“Pentecost”, by Fr. Tasang

The Gift of the Spirit is Unity in the Midst of Differences and Diversities. The month of May is a month

The month of May is a month of festivities in many parts of the country. Last May 15, we had the famous tourist-drawing Pahiyas of Lukban, Quezon, with their colorful display of food and agricultural products in the facade of their houses. Neighboring towns that are located at the foot of Mount Banahaw have similar versions of this harvest festival. The month of May is a month of harvesting and it is the most opportune time for thanksgiving and festivities.

The feast of Pentecost is originally a feast of harvest, people thanking God for the abundance of his blessings. Later on, following the development of Jewish liturgy from the cosmic to the historic, this feast became rapidly the celebration of the deliverance from Egypt, particularly the Sinai covenant which took place fifty days after the Jews’ departure from Egypt. The Sinai now becomes the symbol of abundance of life as God considered them as his people.

Literally, the word Pentecost means fifty. Today is the fiftieth day after Easter and we celebrate the outpouring of the Spirit on the disciples. It is the fullness of God’s gifts, the abundance of God’s love. It is the beginning of the Church’s mission to the world, a harvest of people instead of agricultural produce. At its heart is the gift of the Spirit that created the Church and continued to move people to undertake the preaching of the word.

The gospel today is the same one that we read on Easter Sunday. It is an account of how Jesus gave his disciples the Holy Spirit wherein they were recreated. They in turn were sent to forgive sins. The word used is “ruah”, the same word the sacred scriptures used in the Genesis creation account. Christ in breathing on them reproduced the creative breath of the Genesis. As new creation, the disciples are empowered to preach the Good News of God’s mercy, the heart of which is the forgiveness of sins.

1. Today, the charismatic movements, especially in Metro Manila, have their annual gathering. They consider this feast as their feast day. It seems that they have also appropriated this feast as their own. Since most of us are not into the renewal/ charismatic movement, it makes us feel that we are not filled with the Spirit. There is a tendency to highlight the extraordinary manifestations of the Spirit, like gifts of tongues and gifts of healing, to the detriment of the far more numerous routine outpouring of the Spirit. There is a penchant for unabashed emotionalism, enthusiasm on prophetic trances and orgiastic frenzies. Sometimes our charismatic brothers/sisters can make us feel insecure if we don’t experience radical change in bodily temperature or what they call, “slain by the spirit” as if it is the sole mode of being Spirit-filled. The bottom line criterion for determining the authenticity of an alleged gift of the Spirit is whether it strengthens faith and the bond of unity.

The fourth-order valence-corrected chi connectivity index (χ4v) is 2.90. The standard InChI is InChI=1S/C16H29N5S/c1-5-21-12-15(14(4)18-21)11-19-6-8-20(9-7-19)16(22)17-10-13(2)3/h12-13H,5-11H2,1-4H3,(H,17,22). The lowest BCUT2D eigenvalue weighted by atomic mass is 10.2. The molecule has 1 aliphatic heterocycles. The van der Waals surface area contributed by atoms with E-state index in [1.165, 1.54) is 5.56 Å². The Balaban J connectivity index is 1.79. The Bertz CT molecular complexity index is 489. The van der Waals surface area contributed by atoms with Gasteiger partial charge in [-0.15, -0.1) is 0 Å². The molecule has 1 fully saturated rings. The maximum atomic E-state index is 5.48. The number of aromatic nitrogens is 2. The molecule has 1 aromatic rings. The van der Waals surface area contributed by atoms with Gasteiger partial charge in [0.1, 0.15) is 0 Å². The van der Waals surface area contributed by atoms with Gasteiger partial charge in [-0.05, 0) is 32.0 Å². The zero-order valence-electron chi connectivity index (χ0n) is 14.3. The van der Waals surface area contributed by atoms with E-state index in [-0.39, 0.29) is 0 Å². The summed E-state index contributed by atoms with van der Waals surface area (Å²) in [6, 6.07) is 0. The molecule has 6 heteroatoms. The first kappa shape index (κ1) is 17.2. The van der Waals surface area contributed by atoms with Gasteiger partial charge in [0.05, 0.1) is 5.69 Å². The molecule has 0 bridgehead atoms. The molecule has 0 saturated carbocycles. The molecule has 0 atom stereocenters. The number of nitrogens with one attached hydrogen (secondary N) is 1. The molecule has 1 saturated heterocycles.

2. The Spirit breathes where it wills. It is through the individual with his unique gifts that the Holy Spirit operates par excellence. Everybody has experienced his gentle urgings. Those moments in our lives when we are tempted to surpass ourselves, to do something bordering on the heroic, to reach and help out someone in trouble, to sacrifice our time and well-being for totally unselfish reasons, those are moments when we are spirit-inspired. In reality, those moments are rare and the number of times we yielded to those temptations is rarer still. Probably the real failures in our lives are not bad temptations we succumbed to, but the good we resist to do. We should give way to our generous impulses instead of pulling back at the last moment, thereby thwarting the promptings of the Spirit.

3. Most importantly, the gift of the Spirit is unity in the midst of
differences and diversities. The Acts of the Apostles implies that Pentecost is the reversal of the Tower of Babel. The biblical imagery of confusion, division and despair that reigned among the people is contrasted with the unifying gift of the Holy Spirit. With the descent of the Spirit, people of different races understood the disciples’ proclamation in their own language. Unity is not uniformity. We should see differences as enriching, not threatening the unity of the community. We should be able to harness, rather than alienate others with their various gifts, affirm and appreciate them but putting them into service for the common good.